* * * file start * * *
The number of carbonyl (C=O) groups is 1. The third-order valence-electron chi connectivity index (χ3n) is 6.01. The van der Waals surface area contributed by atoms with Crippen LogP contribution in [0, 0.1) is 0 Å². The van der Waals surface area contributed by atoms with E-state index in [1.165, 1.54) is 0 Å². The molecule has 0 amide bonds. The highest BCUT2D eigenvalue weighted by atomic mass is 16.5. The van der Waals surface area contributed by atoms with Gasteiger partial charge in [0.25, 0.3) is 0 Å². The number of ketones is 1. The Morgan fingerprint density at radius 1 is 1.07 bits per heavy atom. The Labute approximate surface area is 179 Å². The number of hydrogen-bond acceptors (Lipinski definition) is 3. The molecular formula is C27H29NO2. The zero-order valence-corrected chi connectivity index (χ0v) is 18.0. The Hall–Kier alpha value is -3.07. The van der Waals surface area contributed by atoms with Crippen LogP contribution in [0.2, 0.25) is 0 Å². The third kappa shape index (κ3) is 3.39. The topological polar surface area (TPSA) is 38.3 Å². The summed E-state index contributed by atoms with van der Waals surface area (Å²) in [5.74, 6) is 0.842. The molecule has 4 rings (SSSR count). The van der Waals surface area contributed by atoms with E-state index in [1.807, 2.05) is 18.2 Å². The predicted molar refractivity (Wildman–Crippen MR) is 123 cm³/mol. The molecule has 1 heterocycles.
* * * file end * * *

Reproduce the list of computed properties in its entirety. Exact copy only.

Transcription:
The number of carbonyl (C=O) groups is 1. The third-order valence-electron chi connectivity index (χ3n) is 6.01. The van der Waals surface area contributed by atoms with Crippen LogP contribution in [0, 0.1) is 0 Å². The van der Waals surface area contributed by atoms with E-state index in [1.165, 1.54) is 0 Å². The molecule has 0 amide bonds. The highest BCUT2D eigenvalue weighted by atomic mass is 16.5. The van der Waals surface area contributed by atoms with Gasteiger partial charge in [0.25, 0.3) is 0 Å². The number of ketones is 1. The Morgan fingerprint density at radius 1 is 1.07 bits per heavy atom. The Labute approximate surface area is 179 Å². The number of hydrogen-bond acceptors (Lipinski definition) is 3. The molecular formula is C27H29NO2. The zero-order valence-corrected chi connectivity index (χ0v) is 18.0. The Hall–Kier alpha value is -3.07. The van der Waals surface area contributed by atoms with Crippen LogP contribution in [0.2, 0.25) is 0 Å². The third kappa shape index (κ3) is 3.39. The topological polar surface area (TPSA) is 38.3 Å². The summed E-state index contributed by atoms with van der Waals surface area (Å²) in [5.74, 6) is 0.842. The molecule has 4 rings (SSSR count). The van der Waals surface area contributed by atoms with E-state index in [1.807, 2.05) is 18.2 Å². The predicted molar refractivity (Wildman–Crippen MR) is 123 cm³/mol. The molecule has 1 heterocycles.